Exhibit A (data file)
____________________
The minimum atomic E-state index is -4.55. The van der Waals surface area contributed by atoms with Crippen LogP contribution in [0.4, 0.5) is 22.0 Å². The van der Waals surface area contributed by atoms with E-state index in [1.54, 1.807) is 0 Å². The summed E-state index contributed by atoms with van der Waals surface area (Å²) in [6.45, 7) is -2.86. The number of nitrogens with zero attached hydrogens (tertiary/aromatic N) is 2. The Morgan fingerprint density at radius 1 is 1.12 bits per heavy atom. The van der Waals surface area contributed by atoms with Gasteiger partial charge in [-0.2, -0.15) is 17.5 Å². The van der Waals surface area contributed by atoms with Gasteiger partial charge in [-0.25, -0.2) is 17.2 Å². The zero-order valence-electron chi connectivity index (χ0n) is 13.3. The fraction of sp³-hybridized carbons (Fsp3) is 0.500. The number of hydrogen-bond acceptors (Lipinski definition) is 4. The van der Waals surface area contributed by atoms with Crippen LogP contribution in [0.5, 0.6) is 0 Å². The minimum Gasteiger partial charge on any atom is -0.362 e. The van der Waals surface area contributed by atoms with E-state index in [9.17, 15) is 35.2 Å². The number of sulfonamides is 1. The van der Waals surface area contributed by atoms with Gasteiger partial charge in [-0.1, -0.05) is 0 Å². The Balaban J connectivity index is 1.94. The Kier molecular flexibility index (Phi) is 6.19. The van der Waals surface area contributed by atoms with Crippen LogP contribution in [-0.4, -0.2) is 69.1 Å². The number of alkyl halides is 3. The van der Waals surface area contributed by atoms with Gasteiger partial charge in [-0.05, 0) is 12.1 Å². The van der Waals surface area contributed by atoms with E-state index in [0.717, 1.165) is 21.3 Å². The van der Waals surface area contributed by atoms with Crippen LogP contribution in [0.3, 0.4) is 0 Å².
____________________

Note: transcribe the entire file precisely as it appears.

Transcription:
The minimum atomic E-state index is -4.55. The van der Waals surface area contributed by atoms with Crippen LogP contribution in [0.4, 0.5) is 22.0 Å². The van der Waals surface area contributed by atoms with E-state index in [1.54, 1.807) is 0 Å². The summed E-state index contributed by atoms with van der Waals surface area (Å²) in [6.45, 7) is -2.86. The number of nitrogens with zero attached hydrogens (tertiary/aromatic N) is 2. The Morgan fingerprint density at radius 1 is 1.12 bits per heavy atom. The van der Waals surface area contributed by atoms with Gasteiger partial charge in [-0.2, -0.15) is 17.5 Å². The van der Waals surface area contributed by atoms with Gasteiger partial charge in [-0.25, -0.2) is 17.2 Å². The zero-order valence-electron chi connectivity index (χ0n) is 13.3. The fraction of sp³-hybridized carbons (Fsp3) is 0.500. The number of hydrogen-bond acceptors (Lipinski definition) is 4. The van der Waals surface area contributed by atoms with Crippen LogP contribution in [0.5, 0.6) is 0 Å². The minimum Gasteiger partial charge on any atom is -0.362 e. The van der Waals surface area contributed by atoms with E-state index in [9.17, 15) is 35.2 Å². The number of sulfonamides is 1. The van der Waals surface area contributed by atoms with Gasteiger partial charge in [-0.1, -0.05) is 0 Å². The Balaban J connectivity index is 1.94. The Kier molecular flexibility index (Phi) is 6.19. The van der Waals surface area contributed by atoms with Crippen LogP contribution in [-0.4, -0.2) is 69.1 Å². The number of alkyl halides is 3. The van der Waals surface area contributed by atoms with Gasteiger partial charge in [-0.05, 0) is 12.1 Å². The van der Waals surface area contributed by atoms with E-state index in [0.717, 1.165) is 21.3 Å². The van der Waals surface area contributed by atoms with Crippen LogP contribution in [0.3, 0.4) is 0 Å².